More worldly philosophy

Cato Executive V. P. David Boaz has written his own balanced obituary for economist Robert Heilbroner (see my post below). It includes a quote from an excerpt from an article Heilbroner wrote for Dissent in 1992 about the collapse of socialism:

Capitalism has been as unmistakable a success as socialism has been a failure. Here is the part that’s hard to swallow. It has been the Friedmans, Hayeks, and von Miseses who have maintained that capitalism would flourish and that socialism would develop incurable ailments. All three have regarded capitalism as the ‘natural’ system of free men; all have maintained that left to its own devices capitalism would achieve material growth more successfully than any other system. From [my samplings] I draw the following discomforting generalization: The farther to the right one looks, the more prescient has been the historical foresight; the farther to the left, the less so.

Friedrich Hayek couldn’t have asked for a better response to his wonderful dedication in The Road to Serfdom, which read, “To the socialists of all parties.” He could, however, have asked to see it sooner.

Comments

  1. What was missed in the scant coverage of Heilbroner’s death was an acknowledgement of his expanation of the “socialization of loss” in The Nature and Logic of Capitalism.

    Heilbroner rightfully states that American businesses have never operated under anything near “free market” conditions — but instead have used the state to perform those tasks that could not be performed at a profit. Thus all infrastructure is the collective responsibility of the taxpayer, yet all profits belong to the owners.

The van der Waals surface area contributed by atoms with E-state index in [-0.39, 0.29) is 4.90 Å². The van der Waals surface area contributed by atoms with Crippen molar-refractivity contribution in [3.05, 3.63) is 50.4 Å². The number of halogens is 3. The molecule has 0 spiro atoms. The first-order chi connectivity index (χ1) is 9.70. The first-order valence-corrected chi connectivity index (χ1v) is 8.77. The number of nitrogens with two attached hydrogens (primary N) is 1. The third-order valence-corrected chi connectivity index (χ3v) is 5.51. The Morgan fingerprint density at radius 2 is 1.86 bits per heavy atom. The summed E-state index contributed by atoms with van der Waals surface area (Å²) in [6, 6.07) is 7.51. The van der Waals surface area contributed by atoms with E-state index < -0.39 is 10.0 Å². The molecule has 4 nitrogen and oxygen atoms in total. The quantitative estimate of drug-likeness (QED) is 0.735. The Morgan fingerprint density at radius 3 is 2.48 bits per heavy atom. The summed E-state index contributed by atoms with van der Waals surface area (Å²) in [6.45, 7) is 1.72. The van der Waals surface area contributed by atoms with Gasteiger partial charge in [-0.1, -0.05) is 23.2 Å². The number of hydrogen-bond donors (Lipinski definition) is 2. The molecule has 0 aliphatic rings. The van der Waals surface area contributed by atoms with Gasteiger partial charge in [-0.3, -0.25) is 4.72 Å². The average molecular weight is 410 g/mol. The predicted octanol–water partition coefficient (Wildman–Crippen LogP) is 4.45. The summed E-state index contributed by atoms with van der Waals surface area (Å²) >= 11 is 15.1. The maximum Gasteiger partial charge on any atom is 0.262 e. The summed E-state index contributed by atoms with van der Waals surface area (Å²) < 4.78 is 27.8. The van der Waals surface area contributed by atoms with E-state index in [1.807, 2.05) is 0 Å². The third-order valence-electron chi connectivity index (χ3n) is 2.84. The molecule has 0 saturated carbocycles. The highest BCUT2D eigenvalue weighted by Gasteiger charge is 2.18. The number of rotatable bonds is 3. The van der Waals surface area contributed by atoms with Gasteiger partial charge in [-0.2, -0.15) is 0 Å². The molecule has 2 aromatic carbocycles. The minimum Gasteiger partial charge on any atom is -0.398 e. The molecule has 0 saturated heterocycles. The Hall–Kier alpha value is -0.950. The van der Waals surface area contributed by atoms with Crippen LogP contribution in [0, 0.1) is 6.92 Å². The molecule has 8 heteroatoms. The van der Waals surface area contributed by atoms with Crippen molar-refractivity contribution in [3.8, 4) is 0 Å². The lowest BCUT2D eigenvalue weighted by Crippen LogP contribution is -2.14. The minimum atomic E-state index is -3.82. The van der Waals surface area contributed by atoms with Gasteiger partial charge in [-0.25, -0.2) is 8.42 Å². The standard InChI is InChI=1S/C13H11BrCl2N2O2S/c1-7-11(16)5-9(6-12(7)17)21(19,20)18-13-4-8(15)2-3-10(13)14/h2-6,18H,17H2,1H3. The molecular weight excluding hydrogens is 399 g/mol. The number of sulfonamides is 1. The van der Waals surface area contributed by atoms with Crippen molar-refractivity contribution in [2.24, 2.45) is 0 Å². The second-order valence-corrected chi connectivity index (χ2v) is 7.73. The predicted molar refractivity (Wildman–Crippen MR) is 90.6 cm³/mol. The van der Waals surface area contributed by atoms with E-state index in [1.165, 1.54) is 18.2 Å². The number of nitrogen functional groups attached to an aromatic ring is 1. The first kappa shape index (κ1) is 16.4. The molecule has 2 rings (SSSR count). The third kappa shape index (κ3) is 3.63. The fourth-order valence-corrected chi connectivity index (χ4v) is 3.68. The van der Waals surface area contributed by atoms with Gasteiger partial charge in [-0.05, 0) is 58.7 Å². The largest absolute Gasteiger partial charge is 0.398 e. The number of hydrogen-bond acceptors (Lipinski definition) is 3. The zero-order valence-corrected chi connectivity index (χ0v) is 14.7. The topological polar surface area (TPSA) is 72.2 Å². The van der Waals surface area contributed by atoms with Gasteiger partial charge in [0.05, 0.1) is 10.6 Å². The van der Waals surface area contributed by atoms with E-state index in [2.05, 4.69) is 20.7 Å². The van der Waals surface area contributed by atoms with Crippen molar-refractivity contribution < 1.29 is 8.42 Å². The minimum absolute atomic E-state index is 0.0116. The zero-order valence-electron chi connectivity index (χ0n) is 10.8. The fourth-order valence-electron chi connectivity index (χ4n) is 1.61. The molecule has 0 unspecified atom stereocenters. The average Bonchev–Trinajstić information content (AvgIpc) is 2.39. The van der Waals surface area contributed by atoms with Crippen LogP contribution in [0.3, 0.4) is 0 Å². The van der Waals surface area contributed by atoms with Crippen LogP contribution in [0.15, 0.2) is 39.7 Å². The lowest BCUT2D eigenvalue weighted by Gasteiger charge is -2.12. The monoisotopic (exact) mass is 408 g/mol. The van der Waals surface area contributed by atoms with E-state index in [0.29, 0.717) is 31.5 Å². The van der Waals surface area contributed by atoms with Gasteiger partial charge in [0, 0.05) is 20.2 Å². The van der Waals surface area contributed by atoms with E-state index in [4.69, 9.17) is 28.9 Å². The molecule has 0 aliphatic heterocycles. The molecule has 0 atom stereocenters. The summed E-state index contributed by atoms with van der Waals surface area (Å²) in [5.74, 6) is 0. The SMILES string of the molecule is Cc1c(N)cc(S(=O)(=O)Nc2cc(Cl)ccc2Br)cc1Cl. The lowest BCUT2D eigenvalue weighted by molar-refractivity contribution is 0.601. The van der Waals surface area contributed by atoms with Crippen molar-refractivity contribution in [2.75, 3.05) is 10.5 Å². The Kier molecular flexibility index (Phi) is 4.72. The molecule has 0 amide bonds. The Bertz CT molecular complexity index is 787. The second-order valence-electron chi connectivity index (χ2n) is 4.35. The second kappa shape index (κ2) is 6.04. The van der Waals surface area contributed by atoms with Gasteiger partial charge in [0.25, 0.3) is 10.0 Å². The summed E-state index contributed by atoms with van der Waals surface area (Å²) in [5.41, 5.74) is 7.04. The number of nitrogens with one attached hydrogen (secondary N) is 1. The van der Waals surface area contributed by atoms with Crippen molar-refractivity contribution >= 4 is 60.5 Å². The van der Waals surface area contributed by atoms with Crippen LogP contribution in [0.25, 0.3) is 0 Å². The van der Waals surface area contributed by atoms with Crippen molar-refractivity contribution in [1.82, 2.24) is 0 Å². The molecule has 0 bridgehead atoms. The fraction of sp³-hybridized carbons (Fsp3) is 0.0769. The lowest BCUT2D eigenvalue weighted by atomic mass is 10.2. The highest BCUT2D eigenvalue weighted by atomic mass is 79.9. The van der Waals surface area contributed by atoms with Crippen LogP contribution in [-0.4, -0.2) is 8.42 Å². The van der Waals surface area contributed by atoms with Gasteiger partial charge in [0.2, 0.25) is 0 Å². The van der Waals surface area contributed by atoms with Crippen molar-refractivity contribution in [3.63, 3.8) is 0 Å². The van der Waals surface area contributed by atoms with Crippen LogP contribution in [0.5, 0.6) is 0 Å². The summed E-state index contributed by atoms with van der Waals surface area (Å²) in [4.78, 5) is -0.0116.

I’m far from a Marxist, but it seems to me that Heilbroner was right to point out this pervasive but invisible subsidization of American business.

  2. Ben Stark says:

    Well, the fact of the matter is, not EVERYTHING can be privatized. Richard Epstein, hardly a socialist, points out that, for instance, there would be terrible transaction costs if every piece of road belonged to a different private individual.

    It’s never been a black-and-white distinction between Joseph Stalin and Ayn Rand. As in much of politics, it’s all which shade of gray you want. Which isn’t to say there’s no debate. The difference between light gray and dark gray can be huge sometimes. (Which, by the way, is also my response to those who say “I hate black-and-white moral debates.”)

  3. Mike M says:

    It took me forever to figure out who Leopold Stotch was. South Park rules! Anyway, I was just curious if there is a good example of a society that has removed all elements of socialism from its system? Because America, while based largely around capitalist ideals, still has many socialist tendencies as well.

  4. Ben Stark says:

    Well, there’s always America in the late 1800s. It as protectionist, but it certainly wasn’t socialist. Not that I’m saying libertarians want to take us back to 1898. They would at LEAST move forward to 1900.

    (Just kidding, Jacob!)

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